Things That Only the Youngest Child Will Understand
There are certain experiences in life that only the youngest child will truly understand. If you’re the youngest child, some of your siblings’ friends may never know your first name. You may be the butt of every joke during holidays and reunions. You were both the vulnerable target who was constantly bullied and you were the tattletale that had to run to mom and dad in order to get ahead. No matter what you did, you weren’t “cool”.
There are some definitive characteristics and memories that every youngest child will carry with them until old age and this is because, on many levels, our identities were predetermined. We had someone out there who looked like us, shared our DNA, and preceded us in every literal and most metaphorical aspects. Relationships don’t get much closer than that. But yet, the older sibling was more headstrong, more experienced, and without a doubt (to their knowledge), a lot smarter than us. So we surrender to the stigma and hope it gets better with age. (It probably won’t.)
In a lot of ways, we were the underdogs. And against all odds of that predetermined path, we had to shape our individuality and break away from what was expected of us. But there are some characteristics that we can’t deny, some experiences we all endured one way or the other, and it all boils down to simply being born last.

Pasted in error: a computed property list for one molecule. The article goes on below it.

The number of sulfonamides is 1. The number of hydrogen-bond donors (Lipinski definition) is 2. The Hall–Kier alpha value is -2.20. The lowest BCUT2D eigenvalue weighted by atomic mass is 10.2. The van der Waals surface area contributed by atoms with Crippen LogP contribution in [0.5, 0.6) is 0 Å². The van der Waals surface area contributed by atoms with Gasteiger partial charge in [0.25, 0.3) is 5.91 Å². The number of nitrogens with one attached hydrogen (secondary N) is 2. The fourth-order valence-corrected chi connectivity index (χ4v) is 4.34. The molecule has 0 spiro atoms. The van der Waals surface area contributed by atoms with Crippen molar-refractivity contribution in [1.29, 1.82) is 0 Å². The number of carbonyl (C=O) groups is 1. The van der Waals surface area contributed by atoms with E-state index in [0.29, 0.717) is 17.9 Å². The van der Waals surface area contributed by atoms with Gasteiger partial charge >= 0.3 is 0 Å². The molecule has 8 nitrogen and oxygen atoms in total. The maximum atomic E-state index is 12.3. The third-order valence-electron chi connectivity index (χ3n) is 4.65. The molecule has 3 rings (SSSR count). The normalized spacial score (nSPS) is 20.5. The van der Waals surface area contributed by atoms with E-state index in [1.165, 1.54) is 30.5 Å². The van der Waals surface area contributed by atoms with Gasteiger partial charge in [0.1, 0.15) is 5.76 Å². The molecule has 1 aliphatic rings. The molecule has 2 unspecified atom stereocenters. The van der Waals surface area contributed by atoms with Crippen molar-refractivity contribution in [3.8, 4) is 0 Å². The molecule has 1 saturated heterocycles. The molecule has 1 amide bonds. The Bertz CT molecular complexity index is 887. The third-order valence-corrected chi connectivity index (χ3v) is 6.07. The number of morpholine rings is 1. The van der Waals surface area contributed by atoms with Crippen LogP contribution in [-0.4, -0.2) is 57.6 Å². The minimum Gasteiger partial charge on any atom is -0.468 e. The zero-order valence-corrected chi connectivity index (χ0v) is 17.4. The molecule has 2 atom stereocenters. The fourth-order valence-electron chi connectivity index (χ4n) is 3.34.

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Forever Being Known (and Treated) As the “Baby” of the FamilyPhoto: sathyatripodi / Pixabay / Public Domain
Even after you’ve had your own family.
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You Prefer Spending Time with People Older Than YouPhoto: Terrence McNally / Wikimedia Commons / CC BY 2.0Maybe this shows itself in the people you date, or maybe you gravitate towards older friends, but the youngest sibling most likely identifies with an age group similar to their older siblings'.
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Teachers Recognized You Before They Were Your TeachersPhoto: Jeff Johnstone / Wikimedia Commons / Public DomainDepending on your older brother or sister, this could have been a good thing, or it could have been a not-so good thing.
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Learning How to “Cover” for SomeonePhoto: Unknown / Max Pixel / Public Domain
That "someone" being your older bro or sis. And if you could pull the job off, you felt really “cool” and for doing it.
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Being Called a "Cry Baby"Photo: Chanae Anderson / Flickr / CC BY-ND 2.0True or not true, every memory from childhood somehow involves you basically acting like a little b****
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If it weren’t for the surrender of tattling, who knows how far some of our older brothers and sisters would have taken it. We aren’t proud of it, but tattling was often our only defense.